What is a wart? Warts are skin growths that are caused by the human papillomavirus (HPV). There are many different kinds of HPV, and only some of them cause actual growths on the skin. While these growths can occur anywhere on the body, most are found on fingers, hands, feet, the face, and in some cases, genitals.
Most warts are harmless and benign, and usually go away without treatment (although it might take a while – usually a year or two to completely go away). However, some warts might become painful or uncomfortable. In such cases, you may want to try to treat them using over-the-counter remedies. If such remedies do not work, surgical removal may be for you.
All surgeries, whether they be big or small, carry risks. For wart removal surgery, these typically include:
Risks of Surgery
You may need to take antibiotics before surgery. Routine blood work is usually not needed but may be ordered prior to surgery based on the patient's age and the presence of any existing medical problems.
Wart removal is a minor kind of surgery, and is done on an outpatient basis (you will be able to go home after the surgery is completed). Before your surgery, a nurse or doctor will plan the site, clean the affected area, and consult with you for any questions you may have. Then, they will numb the wart using a local anesthetic so that you won’t feel any discomfort during the procedure.
The procedure itself can last anywhere between a few minutes to an hour depending on how many warts are to be removed. Typically, your doctor will give you a heads up on how long the procedure should last.
Your surgeon will use an instrument like a scalpel or special scissors to remove the actual wart(s) and surrounding tissue if necessary. If you feel any pain or discomfort, be sure to let your surgeon know. Once the wart(s) are removed, the wound is usually closed using stitches. Sometimes, the surgeon will opt for natural healing and stitches will not be used.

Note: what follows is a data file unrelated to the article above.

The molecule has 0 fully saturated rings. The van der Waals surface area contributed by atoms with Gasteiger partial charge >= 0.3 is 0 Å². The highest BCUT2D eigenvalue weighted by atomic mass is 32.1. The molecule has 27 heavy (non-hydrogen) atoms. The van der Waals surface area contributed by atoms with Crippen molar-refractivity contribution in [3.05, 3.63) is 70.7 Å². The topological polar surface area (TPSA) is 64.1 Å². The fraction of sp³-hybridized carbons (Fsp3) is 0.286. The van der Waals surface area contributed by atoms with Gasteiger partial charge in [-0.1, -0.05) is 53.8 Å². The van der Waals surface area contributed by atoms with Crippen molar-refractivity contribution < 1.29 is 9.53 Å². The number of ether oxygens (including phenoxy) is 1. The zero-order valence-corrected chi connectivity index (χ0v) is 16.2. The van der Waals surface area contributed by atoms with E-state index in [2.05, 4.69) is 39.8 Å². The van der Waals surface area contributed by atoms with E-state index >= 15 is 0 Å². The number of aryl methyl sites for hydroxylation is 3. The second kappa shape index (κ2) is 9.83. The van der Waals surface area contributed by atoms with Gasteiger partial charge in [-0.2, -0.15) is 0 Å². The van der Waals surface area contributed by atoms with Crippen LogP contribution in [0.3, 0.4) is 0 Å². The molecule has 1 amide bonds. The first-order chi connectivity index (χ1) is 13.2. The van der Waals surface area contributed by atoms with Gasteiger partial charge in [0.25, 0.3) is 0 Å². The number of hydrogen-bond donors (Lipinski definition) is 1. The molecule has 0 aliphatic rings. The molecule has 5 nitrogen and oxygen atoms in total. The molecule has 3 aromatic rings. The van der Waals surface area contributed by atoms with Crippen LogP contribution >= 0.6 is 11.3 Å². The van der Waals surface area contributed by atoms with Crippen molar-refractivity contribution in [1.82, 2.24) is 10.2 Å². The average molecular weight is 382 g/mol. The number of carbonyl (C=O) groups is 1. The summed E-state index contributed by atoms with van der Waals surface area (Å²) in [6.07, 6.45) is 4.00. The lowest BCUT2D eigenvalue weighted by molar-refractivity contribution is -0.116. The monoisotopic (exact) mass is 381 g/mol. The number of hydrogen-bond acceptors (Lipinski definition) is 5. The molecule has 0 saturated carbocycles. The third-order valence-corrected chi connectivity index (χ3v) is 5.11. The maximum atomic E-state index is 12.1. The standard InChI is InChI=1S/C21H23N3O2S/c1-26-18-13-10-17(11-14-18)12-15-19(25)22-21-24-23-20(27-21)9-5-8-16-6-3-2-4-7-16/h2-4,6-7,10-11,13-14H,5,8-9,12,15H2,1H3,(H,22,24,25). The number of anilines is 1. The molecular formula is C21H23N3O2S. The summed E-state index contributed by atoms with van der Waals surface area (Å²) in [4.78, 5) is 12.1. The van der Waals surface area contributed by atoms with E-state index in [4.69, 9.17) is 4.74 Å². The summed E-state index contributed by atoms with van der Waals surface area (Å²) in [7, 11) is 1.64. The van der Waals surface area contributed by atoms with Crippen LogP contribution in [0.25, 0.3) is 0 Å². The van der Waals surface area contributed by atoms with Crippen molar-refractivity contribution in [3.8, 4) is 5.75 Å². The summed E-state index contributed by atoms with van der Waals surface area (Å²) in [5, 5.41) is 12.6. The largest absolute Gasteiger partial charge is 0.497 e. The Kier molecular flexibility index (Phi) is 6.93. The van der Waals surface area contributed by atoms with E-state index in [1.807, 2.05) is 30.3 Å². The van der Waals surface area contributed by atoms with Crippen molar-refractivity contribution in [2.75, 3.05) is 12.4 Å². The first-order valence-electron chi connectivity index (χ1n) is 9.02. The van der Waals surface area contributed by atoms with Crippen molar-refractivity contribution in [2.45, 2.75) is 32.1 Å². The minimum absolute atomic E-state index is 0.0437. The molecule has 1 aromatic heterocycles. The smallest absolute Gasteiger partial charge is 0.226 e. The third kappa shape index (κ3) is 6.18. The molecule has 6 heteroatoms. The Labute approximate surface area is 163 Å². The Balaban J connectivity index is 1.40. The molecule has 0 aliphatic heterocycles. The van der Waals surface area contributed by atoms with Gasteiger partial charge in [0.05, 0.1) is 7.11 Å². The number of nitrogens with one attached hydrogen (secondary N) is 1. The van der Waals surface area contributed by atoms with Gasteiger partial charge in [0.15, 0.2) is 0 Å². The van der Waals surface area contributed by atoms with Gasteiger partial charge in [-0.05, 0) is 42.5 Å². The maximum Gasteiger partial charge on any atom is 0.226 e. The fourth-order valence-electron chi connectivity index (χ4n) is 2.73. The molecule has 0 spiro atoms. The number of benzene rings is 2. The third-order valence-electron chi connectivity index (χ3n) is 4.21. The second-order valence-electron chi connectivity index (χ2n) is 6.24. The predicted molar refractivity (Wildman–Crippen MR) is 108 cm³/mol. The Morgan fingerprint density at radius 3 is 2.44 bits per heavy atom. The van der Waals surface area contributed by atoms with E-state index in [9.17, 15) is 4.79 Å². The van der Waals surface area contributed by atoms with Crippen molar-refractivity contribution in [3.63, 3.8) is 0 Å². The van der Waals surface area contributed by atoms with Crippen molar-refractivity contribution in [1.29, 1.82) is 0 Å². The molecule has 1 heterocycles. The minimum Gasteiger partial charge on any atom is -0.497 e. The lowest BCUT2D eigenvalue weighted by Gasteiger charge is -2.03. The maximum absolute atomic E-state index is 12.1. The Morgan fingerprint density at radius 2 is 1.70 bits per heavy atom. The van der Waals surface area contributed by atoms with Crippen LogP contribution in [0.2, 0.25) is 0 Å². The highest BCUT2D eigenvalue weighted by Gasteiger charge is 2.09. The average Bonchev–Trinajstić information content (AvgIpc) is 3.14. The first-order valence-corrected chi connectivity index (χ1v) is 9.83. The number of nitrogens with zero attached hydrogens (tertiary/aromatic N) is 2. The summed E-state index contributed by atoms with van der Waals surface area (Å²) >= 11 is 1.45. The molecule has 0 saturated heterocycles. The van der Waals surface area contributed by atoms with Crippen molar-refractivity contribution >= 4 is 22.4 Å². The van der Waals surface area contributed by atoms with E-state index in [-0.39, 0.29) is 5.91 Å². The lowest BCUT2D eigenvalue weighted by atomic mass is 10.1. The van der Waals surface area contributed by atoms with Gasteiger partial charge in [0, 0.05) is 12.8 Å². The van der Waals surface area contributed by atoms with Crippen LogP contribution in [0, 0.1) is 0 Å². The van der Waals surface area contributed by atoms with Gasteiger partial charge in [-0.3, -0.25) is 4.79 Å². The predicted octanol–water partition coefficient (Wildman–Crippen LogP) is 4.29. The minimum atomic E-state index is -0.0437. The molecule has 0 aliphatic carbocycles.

Recovery time for wart removal will vary, but you should feel back to normal within a few days to weeks depending on whether or not you received stitches. Be sure to keep the area clean and dry to avoid the possibility of infection. Itchiness or soreness is common, however let your doctor know if you experience swelling or excessive pain.
You will need to arrange for a ride home the day of your surgery and we recommend someone stay with you for the first 24 hours at home. When you leave the facility after surgery, we will want you to go home and rest. Avoid making any other plans on the day of your surgery. Starting the following day, you can increase your activity as you feel up to it.
You will likely be given a prescription for pain medication following your surgery. The recovery nurse will discuss a pain control plan following surgery specific to you and your needs including activities like ice applied over incisions and a medication regimen. Often times we will recommend taking Tylenol and Advil (same as Motrin, Ibuprofen) or Aleve in addition to the narcotic pain medication.
Lastly, know that there is a high likelihood you will be left with some kind of scar.
Did you know we have a support group?
Your questions and concerns have most likely been asked and answered in our support group. Moderated by our dietitian's, nurses, and staff. We provide you with reliable patient education and resources to help you throughout this life-changing process.